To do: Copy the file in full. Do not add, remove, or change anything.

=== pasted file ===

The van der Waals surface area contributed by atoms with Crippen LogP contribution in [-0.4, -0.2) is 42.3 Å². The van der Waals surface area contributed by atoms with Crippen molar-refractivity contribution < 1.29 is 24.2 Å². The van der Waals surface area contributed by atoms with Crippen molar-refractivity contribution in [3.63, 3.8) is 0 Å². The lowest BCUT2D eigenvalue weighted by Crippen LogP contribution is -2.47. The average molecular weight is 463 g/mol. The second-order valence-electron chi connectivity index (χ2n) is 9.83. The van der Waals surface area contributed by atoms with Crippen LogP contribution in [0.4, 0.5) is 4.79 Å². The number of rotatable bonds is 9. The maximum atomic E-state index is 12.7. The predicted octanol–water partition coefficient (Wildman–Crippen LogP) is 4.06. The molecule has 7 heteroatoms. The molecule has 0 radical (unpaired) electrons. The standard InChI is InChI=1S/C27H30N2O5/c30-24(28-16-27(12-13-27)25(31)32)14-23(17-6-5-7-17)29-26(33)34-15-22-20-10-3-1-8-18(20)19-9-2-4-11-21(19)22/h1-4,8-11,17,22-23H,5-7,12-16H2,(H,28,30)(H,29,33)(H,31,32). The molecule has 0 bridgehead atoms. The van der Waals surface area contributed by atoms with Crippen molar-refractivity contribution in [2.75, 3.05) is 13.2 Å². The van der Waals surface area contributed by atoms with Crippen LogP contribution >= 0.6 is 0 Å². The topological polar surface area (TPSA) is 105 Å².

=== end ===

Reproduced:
The van der Waals surface area contributed by atoms with Crippen LogP contribution in [-0.4, -0.2) is 42.3 Å². The van der Waals surface area contributed by atoms with Crippen molar-refractivity contribution < 1.29 is 24.2 Å². The van der Waals surface area contributed by atoms with Crippen molar-refractivity contribution in [3.63, 3.8) is 0 Å². The lowest BCUT2D eigenvalue weighted by Crippen LogP contribution is -2.47. The average molecular weight is 463 g/mol. The second-order valence-electron chi connectivity index (χ2n) is 9.83. The van der Waals surface area contributed by atoms with Crippen LogP contribution in [0.4, 0.5) is 4.79 Å². The number of rotatable bonds is 9. The maximum atomic E-state index is 12.7. The predicted octanol–water partition coefficient (Wildman–Crippen LogP) is 4.06. The molecule has 7 heteroatoms. The molecule has 0 radical (unpaired) electrons. The standard InChI is InChI=1S/C27H30N2O5/c30-24(28-16-27(12-13-27)25(31)32)14-23(17-6-5-7-17)29-26(33)34-15-22-20-10-3-1-8-18(20)19-9-2-4-11-21(19)22/h1-4,8-11,17,22-23H,5-7,12-16H2,(H,28,30)(H,29,33)(H,31,32). The molecule has 0 bridgehead atoms. The van der Waals surface area contributed by atoms with Crippen molar-refractivity contribution in [2.75, 3.05) is 13.2 Å². The van der Waals surface area contributed by atoms with Crippen LogP contribution >= 0.6 is 0 Å². The topological polar surface area (TPSA) is 105 Å².